I suggest viewing 'Team America:World Police' instead. It is much funnier, and infinitely more culturally incisive.

_ DY at 10:58 AM GMT
Updated: Thursday, 14 December 2006 11:01 AM GMT
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Sunday, 10 December 2006
Accounting for books
Topic: Misc.

Can anyone explain to me how the book business works? I love reading and have hundreds of books at home. But I’m baffled by the industry that publishes and sells them.


Is it really necessary for books to appear only in hardback form for six months before being released in paperback? I’ve lost count of the times I’ve seen an interesting book in a shop but refused to buy it because it was only available in hardback. I don’t see why I should pay an extra £6 for a harder cover. I find it hard to believe that this strategy is profitable. It means that the book is at its most expensive at the point it gets the most publicity. By the time it’s made into paperback, something else is being discussed in the media and potential buyers who were put off paying the higher price may have forgotten about it.

Biographies of Non Entities

I’m bewildered at the plethora of biographies of people who’ve done little or nothing with their lives – winners (and losers) of reality shows being the obvious example. Is there really the demand for these books? They seem to be heavily marked down everywhere I shop.

Lack of Choice for the buyer

How was it possible for Waterstones to acquire Dillons and Ottakar's? Likewise, how was it possible for Borders to take Books etc?The latter doesn’t have very many branches outside London, so in many towns, Waterstones is the only large chain retailer around. (I’m not counting WH Smith here, as its offering tends to be rather narrowly focused on bestseller writers like Patricia Cornwell, Michael Crichton and Ian Rankin.) The situation is slightly better if you live in a University town, as there is usually a Blackwell’s too.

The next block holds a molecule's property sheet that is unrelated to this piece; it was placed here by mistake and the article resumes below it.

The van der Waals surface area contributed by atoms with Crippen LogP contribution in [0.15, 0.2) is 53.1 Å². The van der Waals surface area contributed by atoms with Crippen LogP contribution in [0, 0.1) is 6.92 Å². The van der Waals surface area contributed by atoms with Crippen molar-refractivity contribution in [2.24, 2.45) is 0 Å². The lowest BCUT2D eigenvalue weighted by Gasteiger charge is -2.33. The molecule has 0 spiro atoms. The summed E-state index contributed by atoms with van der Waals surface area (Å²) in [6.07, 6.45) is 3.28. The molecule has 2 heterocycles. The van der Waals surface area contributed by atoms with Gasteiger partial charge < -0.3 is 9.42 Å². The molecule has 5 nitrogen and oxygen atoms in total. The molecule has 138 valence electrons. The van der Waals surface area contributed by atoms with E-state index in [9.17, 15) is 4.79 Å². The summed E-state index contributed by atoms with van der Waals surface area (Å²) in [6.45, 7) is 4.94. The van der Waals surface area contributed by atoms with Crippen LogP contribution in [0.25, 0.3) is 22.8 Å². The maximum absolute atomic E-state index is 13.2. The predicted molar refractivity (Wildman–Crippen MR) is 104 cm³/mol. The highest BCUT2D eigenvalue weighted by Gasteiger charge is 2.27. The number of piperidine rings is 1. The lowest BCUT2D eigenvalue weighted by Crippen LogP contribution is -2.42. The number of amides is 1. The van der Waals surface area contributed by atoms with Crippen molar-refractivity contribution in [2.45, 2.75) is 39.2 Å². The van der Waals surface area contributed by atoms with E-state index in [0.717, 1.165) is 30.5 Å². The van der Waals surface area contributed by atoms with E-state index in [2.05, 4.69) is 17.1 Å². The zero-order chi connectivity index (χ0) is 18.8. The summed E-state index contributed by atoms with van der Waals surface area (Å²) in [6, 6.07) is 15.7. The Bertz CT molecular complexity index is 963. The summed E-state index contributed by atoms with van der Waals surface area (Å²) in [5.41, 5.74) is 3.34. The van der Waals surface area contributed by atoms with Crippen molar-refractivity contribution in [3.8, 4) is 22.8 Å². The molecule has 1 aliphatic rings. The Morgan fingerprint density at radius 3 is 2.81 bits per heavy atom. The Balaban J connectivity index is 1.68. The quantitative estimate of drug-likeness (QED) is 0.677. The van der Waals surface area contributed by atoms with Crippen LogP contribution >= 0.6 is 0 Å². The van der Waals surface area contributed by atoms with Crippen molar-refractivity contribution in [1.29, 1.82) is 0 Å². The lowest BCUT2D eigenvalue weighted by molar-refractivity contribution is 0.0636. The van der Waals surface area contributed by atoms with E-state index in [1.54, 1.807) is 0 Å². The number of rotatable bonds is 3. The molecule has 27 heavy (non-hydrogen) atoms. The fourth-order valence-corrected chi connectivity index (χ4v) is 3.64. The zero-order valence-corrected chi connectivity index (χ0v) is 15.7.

The online buyer doesn’t have that much choice either. If you look at the Borders website, you’ll see that its online sales operation is merged with Amazon. Booksonline ( is exclusively catering to the Dutch market now.

Merging Science Fiction and Fantasy

Why on earth are these two quite different genres put in the same section of so many stores? It’s ridiculous that novels by Isaac Asimov and Philip K Dick are placed next to stories about wizards and dragons.


On the plus side, it's nice so see that Foyle's has caught up with the rest of the world and abandoned its stalinist payment policies. Does anyone else remember having to run around the shop with receipts? If you told the young people today .....